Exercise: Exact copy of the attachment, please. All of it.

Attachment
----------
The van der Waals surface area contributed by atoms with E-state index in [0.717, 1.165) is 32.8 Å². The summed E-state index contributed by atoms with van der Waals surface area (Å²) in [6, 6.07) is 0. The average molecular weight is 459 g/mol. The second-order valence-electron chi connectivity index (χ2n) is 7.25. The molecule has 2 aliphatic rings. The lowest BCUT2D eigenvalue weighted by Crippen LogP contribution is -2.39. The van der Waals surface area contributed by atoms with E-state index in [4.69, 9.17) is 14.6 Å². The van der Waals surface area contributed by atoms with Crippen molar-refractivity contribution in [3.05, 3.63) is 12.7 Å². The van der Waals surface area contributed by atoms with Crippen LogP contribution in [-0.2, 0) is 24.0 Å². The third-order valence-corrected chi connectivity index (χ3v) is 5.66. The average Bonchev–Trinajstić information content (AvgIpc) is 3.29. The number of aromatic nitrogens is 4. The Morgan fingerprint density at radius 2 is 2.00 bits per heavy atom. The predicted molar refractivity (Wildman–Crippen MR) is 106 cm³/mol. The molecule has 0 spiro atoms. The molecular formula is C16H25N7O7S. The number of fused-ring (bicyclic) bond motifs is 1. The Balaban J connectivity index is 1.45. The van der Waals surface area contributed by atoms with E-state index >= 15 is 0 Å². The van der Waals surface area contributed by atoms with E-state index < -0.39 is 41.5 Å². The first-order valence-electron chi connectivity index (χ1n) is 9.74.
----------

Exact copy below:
The van der Waals surface area contributed by atoms with E-state index in [0.717, 1.165) is 32.8 Å². The summed E-state index contributed by atoms with van der Waals surface area (Å²) in [6, 6.07) is 0. The average molecular weight is 459 g/mol. The second-order valence-electron chi connectivity index (χ2n) is 7.25. The molecule has 2 aliphatic rings. The lowest BCUT2D eigenvalue weighted by Crippen LogP contribution is -2.39. The van der Waals surface area contributed by atoms with E-state index in [4.69, 9.17) is 14.6 Å². The van der Waals surface area contributed by atoms with Crippen molar-refractivity contribution in [3.05, 3.63) is 12.7 Å². The van der Waals surface area contributed by atoms with Crippen LogP contribution in [-0.2, 0) is 24.0 Å². The third-order valence-corrected chi connectivity index (χ3v) is 5.66. The average Bonchev–Trinajstić information content (AvgIpc) is 3.29. The number of aromatic nitrogens is 4. The Morgan fingerprint density at radius 2 is 2.00 bits per heavy atom. The predicted molar refractivity (Wildman–Crippen MR) is 106 cm³/mol. The molecule has 0 spiro atoms. The molecular formula is C16H25N7O7S. The number of fused-ring (bicyclic) bond motifs is 1. The Balaban J connectivity index is 1.45. The van der Waals surface area contributed by atoms with E-state index >= 15 is 0 Å². The van der Waals surface area contributed by atoms with E-state index < -0.39 is 41.5 Å². The first-order valence-electron chi connectivity index (χ1n) is 9.74.